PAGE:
Scots poet Allan Ramsay, who died on January 7, 1757, was best known for his pastoral, "The Gentle Shepherd". This work, which later inspired John Gay's "The Beggar's Opera". Ramsay was not a career poet, having established himself as a wig maker in Edinburgh. In 1712, he founded the Easy Club, which was a Jacobite literary society. It was here that his writing skills gained an audience.
Ramsay was well known to Walter Scott. Scott references Ramsay in his "Minstrelsy of the Scottish Border", crediting Ramsay as the source of a Presbyterian march, called Lesly's March, which was first published in Ramsay's "Evergreen". Scott created a parody of Lesly's March, and included it in his novel "The Monastery":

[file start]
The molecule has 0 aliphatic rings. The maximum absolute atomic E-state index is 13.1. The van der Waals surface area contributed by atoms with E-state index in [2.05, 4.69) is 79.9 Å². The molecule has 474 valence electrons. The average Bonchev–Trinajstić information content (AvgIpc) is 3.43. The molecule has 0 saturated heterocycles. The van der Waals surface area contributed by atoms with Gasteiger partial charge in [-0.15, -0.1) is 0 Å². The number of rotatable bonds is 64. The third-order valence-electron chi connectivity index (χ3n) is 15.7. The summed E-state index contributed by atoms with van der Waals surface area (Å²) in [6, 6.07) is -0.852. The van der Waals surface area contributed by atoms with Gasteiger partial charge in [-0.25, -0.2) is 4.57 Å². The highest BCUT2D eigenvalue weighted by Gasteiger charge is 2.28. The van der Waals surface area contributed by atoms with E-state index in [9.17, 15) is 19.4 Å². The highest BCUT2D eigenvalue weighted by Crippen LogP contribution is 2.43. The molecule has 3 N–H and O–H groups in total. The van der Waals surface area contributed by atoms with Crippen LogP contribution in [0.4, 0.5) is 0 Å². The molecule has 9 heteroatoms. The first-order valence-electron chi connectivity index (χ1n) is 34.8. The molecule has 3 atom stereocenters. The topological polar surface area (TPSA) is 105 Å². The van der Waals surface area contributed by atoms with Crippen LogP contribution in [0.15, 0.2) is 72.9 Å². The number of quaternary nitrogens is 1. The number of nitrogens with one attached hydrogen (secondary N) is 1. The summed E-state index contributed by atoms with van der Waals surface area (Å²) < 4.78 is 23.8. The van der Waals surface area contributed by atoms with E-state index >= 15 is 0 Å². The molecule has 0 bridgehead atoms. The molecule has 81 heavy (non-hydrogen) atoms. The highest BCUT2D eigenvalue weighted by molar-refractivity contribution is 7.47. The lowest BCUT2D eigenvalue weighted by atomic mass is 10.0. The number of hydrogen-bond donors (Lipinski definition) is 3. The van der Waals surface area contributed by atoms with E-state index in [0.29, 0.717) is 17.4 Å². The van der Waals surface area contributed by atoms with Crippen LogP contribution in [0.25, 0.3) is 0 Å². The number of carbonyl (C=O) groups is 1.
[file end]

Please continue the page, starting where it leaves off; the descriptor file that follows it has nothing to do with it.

March, march, Ettrick and Teviotdale,
Why the deil dinna ye march forward in order!
March, march, Eskdale and Liddesdale,
All the Blue Bonnets are bound for the Border.
Many a banner spread,
Flutters above your head,
Many a crest that is famous in story.
Mount and make ready then,
Sons of the mountain glen,
Fight for the Queen and our old Scottish glory.
Come from the hills where your hirsels are grazing,
Come from the glen of the buck and the roe;
Come to the crag where the beacon is blazing,
Come with the buckler, the lance, and the bow.
Trumpets are sounding,
War-steeds are bounding,
Stand to your arms, then, and march in good order;
England shall many a day
Tell of the bloody fray,
When the Blue Bonnets came over the Border.